Chapter 5 Review : Design Pedagogies: “There’s Something Wrong with This System!”

“Design justice is a framework that can help guide us as we seek to teach computing, software development, and design in ways that support, rather than suppress, the development of critical consciousness and that provide scaffolding for learners’ connections to the social movements that are necessary to transform our world.”  

Photo by Nina Bianchi – Chapter 5, Design Justice

“Critical pedagogy seeks to transform consciousness, to provide students with ways of knowing that enable them to know themselves better and live in the world more fully.”

Design JusticePhoto by Caydie McCumber

 With conglomerate instances to elucidate the role of pop ed in US social movements such as the Civil Rights movement, Costanza-Chock enumerates the example of the Highlander Research and Education Center, founded in 1932 by educator Myles Horton where he taught and worked with Civil Rights luminaries including Martin Luther King, Jr., Rosa Parks, and John Lewis, which has invariably employed pop ed for “building grassroots leadership within movements for civil rights, organized labor, and environmental justice, among others.”

Costanza-Chock expresses the ever-growing, increasing need for technology as an intersectional, inclusive tool for liberation by applying pop ed approaches into practices of technology design or design of new technology. This can be achieved through supporting collective efforts to cultivate and develop shared understanding of ICT infrastructure and improve the quality of life for some of the most marginalized people in the United States and by fostering some real learning through reflection on society’s prevailing problems, and affirmative, effective actions to transform the world.  

Costanza-Chock enumerates the increasing need to incorporate Participatory Action Design (PAD) methods by providing multiple real-world instances in the chapter in conjunction with other multifarious liberatory frameworks and approaches such as critical community technology pedagogy, data feminism, and certain aspects of constructionism, as well as some strands within digital media literacy which are closely aligned with pop ed principles for design pedagogies. Decolonizing design pedagogy is another crucial step that Costanza-Chock emphasises and indicates in her proposition.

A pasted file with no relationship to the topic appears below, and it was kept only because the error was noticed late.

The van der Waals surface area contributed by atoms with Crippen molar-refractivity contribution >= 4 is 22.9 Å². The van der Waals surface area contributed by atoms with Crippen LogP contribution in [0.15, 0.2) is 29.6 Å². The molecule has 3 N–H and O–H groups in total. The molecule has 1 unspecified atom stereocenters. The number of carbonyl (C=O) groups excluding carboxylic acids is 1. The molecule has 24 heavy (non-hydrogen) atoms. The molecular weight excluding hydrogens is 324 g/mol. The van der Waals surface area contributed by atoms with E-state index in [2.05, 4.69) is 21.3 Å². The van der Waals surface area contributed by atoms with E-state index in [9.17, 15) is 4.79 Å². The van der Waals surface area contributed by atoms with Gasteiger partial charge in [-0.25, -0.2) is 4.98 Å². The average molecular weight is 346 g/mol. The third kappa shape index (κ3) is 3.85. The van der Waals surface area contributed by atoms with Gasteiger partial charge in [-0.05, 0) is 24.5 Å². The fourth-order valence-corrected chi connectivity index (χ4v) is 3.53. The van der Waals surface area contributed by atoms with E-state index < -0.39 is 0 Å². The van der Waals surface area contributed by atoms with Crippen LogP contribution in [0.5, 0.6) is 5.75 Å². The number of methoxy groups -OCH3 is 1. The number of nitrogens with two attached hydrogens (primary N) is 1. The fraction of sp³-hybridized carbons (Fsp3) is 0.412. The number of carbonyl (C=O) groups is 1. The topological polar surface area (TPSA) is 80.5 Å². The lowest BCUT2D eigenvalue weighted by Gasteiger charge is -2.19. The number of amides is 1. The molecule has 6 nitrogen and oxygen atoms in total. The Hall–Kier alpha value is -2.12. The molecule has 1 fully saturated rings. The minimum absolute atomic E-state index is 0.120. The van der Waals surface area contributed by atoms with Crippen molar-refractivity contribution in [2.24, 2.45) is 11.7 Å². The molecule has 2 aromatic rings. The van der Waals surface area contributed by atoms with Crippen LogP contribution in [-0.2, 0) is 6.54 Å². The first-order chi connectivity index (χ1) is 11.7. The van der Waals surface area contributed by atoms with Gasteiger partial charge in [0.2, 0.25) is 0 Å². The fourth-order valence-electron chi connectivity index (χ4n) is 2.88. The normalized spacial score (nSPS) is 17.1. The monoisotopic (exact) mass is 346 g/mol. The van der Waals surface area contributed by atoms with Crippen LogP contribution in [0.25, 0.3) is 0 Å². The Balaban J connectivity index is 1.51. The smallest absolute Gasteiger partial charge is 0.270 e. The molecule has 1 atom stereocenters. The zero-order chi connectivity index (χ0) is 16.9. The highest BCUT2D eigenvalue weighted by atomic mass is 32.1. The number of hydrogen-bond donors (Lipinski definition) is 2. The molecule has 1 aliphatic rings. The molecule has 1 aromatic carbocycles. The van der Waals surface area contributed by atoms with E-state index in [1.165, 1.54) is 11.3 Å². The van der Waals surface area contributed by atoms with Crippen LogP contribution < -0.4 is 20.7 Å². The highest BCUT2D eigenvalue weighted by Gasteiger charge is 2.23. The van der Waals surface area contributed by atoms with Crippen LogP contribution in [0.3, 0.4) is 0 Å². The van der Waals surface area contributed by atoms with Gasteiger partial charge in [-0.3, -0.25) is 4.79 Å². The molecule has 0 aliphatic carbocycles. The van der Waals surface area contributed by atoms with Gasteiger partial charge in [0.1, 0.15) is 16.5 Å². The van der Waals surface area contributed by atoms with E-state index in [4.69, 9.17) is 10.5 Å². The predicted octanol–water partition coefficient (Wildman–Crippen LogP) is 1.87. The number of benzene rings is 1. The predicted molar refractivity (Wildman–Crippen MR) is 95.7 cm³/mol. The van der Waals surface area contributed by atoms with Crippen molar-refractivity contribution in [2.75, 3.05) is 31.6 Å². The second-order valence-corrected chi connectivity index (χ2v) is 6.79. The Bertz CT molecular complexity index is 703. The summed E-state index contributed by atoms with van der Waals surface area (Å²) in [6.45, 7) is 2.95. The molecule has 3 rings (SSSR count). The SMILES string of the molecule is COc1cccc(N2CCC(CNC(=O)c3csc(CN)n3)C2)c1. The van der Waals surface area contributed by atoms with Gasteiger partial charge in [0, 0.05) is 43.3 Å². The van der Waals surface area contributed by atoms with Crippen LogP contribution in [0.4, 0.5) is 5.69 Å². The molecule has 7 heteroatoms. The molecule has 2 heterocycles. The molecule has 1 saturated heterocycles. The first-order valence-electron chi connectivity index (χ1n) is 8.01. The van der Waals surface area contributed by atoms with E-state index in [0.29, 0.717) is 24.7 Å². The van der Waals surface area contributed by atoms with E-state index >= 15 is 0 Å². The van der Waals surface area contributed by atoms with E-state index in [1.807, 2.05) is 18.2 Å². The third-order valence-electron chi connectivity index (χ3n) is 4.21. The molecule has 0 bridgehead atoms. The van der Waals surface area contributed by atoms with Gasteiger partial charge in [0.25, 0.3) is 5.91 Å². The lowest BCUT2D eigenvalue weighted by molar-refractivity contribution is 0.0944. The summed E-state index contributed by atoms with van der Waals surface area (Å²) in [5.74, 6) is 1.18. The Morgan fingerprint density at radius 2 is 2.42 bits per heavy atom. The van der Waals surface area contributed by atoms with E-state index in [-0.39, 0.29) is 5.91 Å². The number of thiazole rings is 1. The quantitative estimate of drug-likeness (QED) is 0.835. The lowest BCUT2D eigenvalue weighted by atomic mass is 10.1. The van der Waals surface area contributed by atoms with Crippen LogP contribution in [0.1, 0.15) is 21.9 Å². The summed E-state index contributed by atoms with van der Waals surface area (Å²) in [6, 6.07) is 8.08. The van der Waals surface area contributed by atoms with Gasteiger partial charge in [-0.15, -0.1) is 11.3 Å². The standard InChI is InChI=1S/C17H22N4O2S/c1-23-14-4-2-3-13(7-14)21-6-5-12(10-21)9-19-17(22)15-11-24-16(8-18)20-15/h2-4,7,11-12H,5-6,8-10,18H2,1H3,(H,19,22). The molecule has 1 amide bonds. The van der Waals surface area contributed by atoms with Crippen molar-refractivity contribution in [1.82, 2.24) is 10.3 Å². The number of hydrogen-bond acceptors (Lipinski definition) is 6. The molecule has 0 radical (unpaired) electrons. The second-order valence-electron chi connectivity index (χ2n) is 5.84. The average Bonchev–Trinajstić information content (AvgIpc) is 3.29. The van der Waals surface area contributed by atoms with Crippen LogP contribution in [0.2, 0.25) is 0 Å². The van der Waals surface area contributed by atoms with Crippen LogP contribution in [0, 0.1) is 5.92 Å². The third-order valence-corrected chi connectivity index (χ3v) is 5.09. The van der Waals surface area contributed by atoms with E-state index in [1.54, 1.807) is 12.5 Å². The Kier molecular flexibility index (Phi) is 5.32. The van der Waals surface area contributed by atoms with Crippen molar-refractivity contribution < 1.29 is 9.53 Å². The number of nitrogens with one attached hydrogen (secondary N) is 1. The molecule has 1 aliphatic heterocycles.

Furthermore, Costanza-Chock enumerates that in their 2019 book Data Feminism, data scientists, artists, researchers, and educators Catherine D’Ignazio and Lauren Klein include a section titled “Teach Data Like an Intersectional Feminist,” where they describe an intersectional feminist approach to the pedagogy of data science, grounded in “values of equity, ethics and co-liberation with compelling argument grounded in real-world classroom examples” with emphasis on teaching data sciences inclusive of values such as ethics, emotions and not just limited to reason, thus establishing a balance between the desire to be inclusive, collaborative, and accountable  to the society.

Data Feminism, MIT Press Open

“…there needs to be a shift in how people think about programming, and about computers in general. We need to expand the notion of ‘digital fluency’ to include designing and creating, not just browsing and interacting.”  

Decolonizing and Democratizing design education

Costanza-Chock concentrates on the convergence of pedagogies and democratizing design education. Furthermore, a particularly crucial step in this process is emphasis on Decolonizing Design Pedagogies.

“…Accordingly, in a constructionist pedagogy of design justice, learners should make knowledge about design justice for themselves and do so through working on meaningful projects. Ideally, these should be developed together with, rather than for, communities that are too often excluded from design processes. Along with the shifts in design pedagogy toward community-led processes, intersectional feminist principles, and learning by doing described here so far, the idea of decolonizing design pedagogy is gaining steam. Decolonizing design involves decentering Western approaches to design pedagogy, while centering design approaches, histories, theories, and practices rooted in indigenous communities.”

“… advocates a shift away from Eurocentric, modernist approaches to design history and toward a truly global approach that includes design practices from Latin America, Africa, and Asia. He cautions against sprinkling “non-Western” design objects on top of an already existing Eurocentric curriculum, and argues that “design is no less than the conception and planning of the artificial world. Its products include objects, processes, systems, and environments; in short, everything… Margolin feels that an emphasis on rethinking historical narratives to center formerly marginalized or erased design practices, rather than simply including designed objects from more cultures, can help avoid this pitfall.”

Design Narratives (Link :
Design Narratives: From TXTMob to Twitter 
Design Justice, MIT Press


Costanza-Chock, Sasha. “Chapter 5-Design Pedagogies: ‘There’s Something Wrong with This System!’” Design Justice: Community-Led Practices to Build the Worlds We Need, MIT Press, 2020. 

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